Figure 5. Identified translocation inhibitors inhibit RBC lysis or phagocytosis.

A. Effect of the identified translocation inhibitors on Icm/Dot-dependent RBC lysis by L. pneumophila. B. Effect of the identified translocation inhibitors on uptake of heat-killed E. coli by J774 cells. In both panels the data are reported as the percentage of untreated sample. Error bars represent standard deviation from three independent experiments.

A large class of inhibitors target cytoskeleton dynamics and inhibits phagocytosis

A large number of inhibitors that had no direct effect on Icm/Dot activity are molecules targeting the host cytoskeleton (Tubulin inhibitors, actin inhibitors, PI3K inhibitors). These molecules are likely to alter phagocytosis, a fundamental function of the macrophage. We then investigated the effect of all effector translocation inhibitors on phagocytosis of bacterial particles by using differential, trypan blue-mediated, quenching of fluorescein-labeled E. coli [40],[41] (Figure 5B). With the exception of FCCP, Nifedipine and Tyrphostin 9, all the other molecules showed significant inhibition of bacterial uptake (Figure 5B). Inhibition of bacterial uptake was expected for the actin polymerization inhibitors (Latrunculin B, Cytochalasin B) and for the PI3 kinase inhibitors (LY294002, Wortmannin). To a lesser extent, microtubules also play a role in the phagocytosis process [42] where they would be required for activity of PI3K at the site of phagocytosis [43] and may explain the inhibitory activity of Fenbendazole and Albendazole. In contrast, inhibition of bacterial uptake by other molecules such as the inhibitors of NF-κB, CD45 and the serine protease inhibitor or the NO donor Furoxan had not been previously reported. This may be due to a true involvement of the inhibitors targets in the phagocytosis process or to some undocumented off-target effect on phagocytic cells (see discussion). Regardless of the mechanisms of inhibition, the results show that inhibitors of Icm/Dot translocation that do not inhibit Icm/Dot activity itself are enriched in inhibitors of bacterial uptake by the macrophage. This pinpoints a critical role of phagocytosis in Icm/Dot-mediated translocation of LepA by L. pneumophila.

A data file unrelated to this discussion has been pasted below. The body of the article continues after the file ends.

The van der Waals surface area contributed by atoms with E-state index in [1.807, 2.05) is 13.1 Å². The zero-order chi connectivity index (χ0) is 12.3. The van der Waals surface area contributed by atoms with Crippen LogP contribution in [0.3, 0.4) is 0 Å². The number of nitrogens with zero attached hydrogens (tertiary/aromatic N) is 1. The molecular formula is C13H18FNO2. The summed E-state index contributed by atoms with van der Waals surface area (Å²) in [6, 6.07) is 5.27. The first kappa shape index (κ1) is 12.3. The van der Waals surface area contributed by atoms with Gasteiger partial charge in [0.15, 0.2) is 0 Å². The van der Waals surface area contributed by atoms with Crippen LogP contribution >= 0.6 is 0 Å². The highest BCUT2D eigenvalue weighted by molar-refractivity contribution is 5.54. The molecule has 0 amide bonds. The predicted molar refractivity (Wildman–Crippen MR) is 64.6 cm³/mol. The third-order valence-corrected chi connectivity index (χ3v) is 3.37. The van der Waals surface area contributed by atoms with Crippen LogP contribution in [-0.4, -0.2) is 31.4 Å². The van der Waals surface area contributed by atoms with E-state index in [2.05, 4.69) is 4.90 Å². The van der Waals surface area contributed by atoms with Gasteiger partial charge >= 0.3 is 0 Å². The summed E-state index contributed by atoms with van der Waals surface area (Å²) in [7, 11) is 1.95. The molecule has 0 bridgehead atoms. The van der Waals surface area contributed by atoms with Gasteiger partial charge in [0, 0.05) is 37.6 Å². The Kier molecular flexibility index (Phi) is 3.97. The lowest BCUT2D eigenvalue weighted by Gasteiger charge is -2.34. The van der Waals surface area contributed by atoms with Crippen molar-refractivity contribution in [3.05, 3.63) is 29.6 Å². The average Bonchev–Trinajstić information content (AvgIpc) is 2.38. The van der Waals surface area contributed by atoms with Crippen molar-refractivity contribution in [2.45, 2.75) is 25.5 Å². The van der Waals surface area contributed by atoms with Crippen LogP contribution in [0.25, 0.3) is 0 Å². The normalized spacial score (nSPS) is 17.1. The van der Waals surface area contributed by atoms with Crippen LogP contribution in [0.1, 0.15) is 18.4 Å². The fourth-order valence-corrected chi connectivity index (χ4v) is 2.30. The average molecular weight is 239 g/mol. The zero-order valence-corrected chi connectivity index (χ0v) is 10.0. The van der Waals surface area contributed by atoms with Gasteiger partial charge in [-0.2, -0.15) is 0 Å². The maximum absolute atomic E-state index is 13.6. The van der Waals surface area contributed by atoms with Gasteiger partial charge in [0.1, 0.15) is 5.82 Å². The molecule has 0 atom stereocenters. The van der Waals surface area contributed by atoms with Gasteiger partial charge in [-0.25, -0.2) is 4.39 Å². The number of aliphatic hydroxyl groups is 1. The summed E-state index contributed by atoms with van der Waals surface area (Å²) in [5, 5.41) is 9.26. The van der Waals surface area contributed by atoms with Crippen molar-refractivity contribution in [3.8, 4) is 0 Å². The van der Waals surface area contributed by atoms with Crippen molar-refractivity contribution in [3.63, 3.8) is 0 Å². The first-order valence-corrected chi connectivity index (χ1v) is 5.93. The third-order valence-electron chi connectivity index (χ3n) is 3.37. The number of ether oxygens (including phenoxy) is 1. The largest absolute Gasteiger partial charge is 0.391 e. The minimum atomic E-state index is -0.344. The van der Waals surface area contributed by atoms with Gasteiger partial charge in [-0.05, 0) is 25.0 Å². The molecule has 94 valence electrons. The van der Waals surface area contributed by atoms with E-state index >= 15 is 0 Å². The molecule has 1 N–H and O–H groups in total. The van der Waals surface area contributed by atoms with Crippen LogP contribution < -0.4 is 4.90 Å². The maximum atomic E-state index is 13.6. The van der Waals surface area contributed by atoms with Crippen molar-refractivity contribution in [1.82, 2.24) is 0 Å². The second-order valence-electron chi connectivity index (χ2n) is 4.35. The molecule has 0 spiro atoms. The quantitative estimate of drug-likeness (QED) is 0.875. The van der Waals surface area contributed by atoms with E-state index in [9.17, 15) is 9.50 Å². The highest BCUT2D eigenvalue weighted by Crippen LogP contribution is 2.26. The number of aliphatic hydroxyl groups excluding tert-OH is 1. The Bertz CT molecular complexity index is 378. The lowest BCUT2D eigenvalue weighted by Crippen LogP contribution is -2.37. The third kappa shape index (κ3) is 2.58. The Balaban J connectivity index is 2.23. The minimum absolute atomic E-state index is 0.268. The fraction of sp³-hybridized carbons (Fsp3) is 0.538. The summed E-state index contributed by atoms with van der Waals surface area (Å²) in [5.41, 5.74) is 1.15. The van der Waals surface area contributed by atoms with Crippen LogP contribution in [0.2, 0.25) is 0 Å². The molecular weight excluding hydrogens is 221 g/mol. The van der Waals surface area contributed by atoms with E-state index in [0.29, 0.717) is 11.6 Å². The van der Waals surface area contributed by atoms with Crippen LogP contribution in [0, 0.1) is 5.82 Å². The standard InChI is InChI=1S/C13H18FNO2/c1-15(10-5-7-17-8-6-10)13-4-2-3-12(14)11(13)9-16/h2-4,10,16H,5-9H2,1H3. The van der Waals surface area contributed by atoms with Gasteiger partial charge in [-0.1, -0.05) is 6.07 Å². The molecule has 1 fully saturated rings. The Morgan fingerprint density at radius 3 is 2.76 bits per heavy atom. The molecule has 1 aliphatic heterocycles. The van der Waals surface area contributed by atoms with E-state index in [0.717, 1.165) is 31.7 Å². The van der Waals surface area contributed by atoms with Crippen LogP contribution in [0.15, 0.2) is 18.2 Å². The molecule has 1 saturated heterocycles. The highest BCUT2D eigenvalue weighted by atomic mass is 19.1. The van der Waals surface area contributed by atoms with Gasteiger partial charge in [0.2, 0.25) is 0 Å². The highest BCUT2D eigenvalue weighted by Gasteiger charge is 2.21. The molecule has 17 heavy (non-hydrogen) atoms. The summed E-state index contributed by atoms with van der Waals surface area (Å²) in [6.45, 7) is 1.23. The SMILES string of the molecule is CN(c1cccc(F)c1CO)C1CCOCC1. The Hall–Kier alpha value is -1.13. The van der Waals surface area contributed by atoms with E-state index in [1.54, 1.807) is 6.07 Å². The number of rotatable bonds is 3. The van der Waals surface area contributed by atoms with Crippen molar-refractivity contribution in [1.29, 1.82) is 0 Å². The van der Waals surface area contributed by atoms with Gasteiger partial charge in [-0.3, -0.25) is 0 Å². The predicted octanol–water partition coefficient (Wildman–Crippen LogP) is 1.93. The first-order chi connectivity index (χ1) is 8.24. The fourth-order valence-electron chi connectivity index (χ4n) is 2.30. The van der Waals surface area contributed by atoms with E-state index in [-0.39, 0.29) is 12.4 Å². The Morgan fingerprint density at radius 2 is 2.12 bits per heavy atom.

Inhibition of non-opsonic phagocytosis prevents effector translocation

Phagocytosis of L. pneumophila by pulmonary macrophages is thought to naturally occur via non-opsonic events and under these conditions L. pneumophila has been found to enter monocytes by coiling phagocytosis [44]. Interaction of L. pneumophila can be stimulated by Legionella specific antibodies [45], a situation that results in conventional FcR-mediated phagocytosis, but that does not reflect the biologically relevant interaction with host cells. We tested the effect of L. pneumophila-specific antibody on L. pneumophila phagocytosis by J774 cells using differential immuno-fluorescence microscopy [46]. Internalized GFP-expressing L. pneumophila appear green whereas non-internalized L. pneumophila which are accessible to rhodamine-conjugated antibody against Legionella appear red/orange. Opsonization of L. pneumophila resulted in a higher number of internalized bacteria (Figure 6A). We also used differential, trypan blue-mediated, quenching of fluorescein-labeled L. pneumophila to measure the effect of antibody-opsonization on L. pneumophila internalization. In four independent experiments, we found that although the level of phagocytosis by J774 cells was variable, antibody-opsonization of L. pneumophila always increased phagocytosis by two- to three-fold in all cases (Figure 6B). This result is consistent with previous work reporting that monocyte monolayers infected with L. pneumophila contain three times as many bacteria in the presence of antibody [47].